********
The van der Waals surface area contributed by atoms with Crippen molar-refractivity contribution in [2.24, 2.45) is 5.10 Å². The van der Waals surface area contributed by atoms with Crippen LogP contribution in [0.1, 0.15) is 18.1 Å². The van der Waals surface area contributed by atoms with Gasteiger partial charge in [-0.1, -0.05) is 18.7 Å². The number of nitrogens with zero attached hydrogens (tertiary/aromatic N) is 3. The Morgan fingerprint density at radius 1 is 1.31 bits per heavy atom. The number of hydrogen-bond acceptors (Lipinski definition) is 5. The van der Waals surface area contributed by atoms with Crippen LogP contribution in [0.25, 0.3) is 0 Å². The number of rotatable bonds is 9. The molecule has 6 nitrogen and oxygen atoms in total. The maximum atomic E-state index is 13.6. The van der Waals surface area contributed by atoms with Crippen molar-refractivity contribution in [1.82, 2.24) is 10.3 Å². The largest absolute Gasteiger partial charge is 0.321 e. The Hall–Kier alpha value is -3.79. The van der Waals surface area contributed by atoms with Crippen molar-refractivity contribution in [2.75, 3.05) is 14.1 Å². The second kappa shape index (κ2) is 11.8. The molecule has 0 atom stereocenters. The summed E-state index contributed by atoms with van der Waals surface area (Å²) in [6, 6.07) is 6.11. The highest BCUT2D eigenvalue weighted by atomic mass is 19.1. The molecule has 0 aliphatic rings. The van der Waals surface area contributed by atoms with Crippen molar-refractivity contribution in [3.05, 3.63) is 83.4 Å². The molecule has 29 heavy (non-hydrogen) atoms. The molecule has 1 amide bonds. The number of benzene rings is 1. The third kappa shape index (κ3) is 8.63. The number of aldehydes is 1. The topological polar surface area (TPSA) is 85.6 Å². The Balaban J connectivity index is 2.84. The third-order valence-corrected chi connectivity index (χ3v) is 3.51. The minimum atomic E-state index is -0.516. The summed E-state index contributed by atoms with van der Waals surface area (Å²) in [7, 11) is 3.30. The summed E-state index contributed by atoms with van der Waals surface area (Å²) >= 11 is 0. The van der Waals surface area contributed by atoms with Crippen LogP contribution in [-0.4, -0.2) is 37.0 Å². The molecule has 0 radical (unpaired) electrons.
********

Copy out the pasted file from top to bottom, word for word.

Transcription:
The van der Waals surface area contributed by atoms with Crippen molar-refractivity contribution in [2.24, 2.45) is 5.10 Å². The van der Waals surface area contributed by atoms with Crippen LogP contribution in [0.1, 0.15) is 18.1 Å². The van der Waals surface area contributed by atoms with Gasteiger partial charge in [-0.1, -0.05) is 18.7 Å². The number of nitrogens with zero attached hydrogens (tertiary/aromatic N) is 3. The Morgan fingerprint density at radius 1 is 1.31 bits per heavy atom. The number of hydrogen-bond acceptors (Lipinski definition) is 5. The van der Waals surface area contributed by atoms with Crippen LogP contribution in [0.25, 0.3) is 0 Å². The number of rotatable bonds is 9. The molecule has 6 nitrogen and oxygen atoms in total. The maximum atomic E-state index is 13.6. The van der Waals surface area contributed by atoms with Crippen molar-refractivity contribution in [1.82, 2.24) is 10.3 Å². The largest absolute Gasteiger partial charge is 0.321 e. The Hall–Kier alpha value is -3.79. The van der Waals surface area contributed by atoms with Crippen molar-refractivity contribution in [2.75, 3.05) is 14.1 Å². The second kappa shape index (κ2) is 11.8. The molecule has 0 atom stereocenters. The summed E-state index contributed by atoms with van der Waals surface area (Å²) in [6, 6.07) is 6.11. The highest BCUT2D eigenvalue weighted by atomic mass is 19.1. The molecule has 0 aliphatic rings. The van der Waals surface area contributed by atoms with Crippen molar-refractivity contribution in [3.05, 3.63) is 83.4 Å². The molecule has 29 heavy (non-hydrogen) atoms. The molecule has 1 amide bonds. The number of benzene rings is 1. The third kappa shape index (κ3) is 8.63. The number of aldehydes is 1. The topological polar surface area (TPSA) is 85.6 Å². The Balaban J connectivity index is 2.84. The third-order valence-corrected chi connectivity index (χ3v) is 3.51. The minimum atomic E-state index is -0.516. The summed E-state index contributed by atoms with van der Waals surface area (Å²) in [7, 11) is 3.30. The summed E-state index contributed by atoms with van der Waals surface area (Å²) >= 11 is 0. The van der Waals surface area contributed by atoms with Crippen LogP contribution in [-0.4, -0.2) is 37.0 Å². The molecule has 0 radical (unpaired) electrons.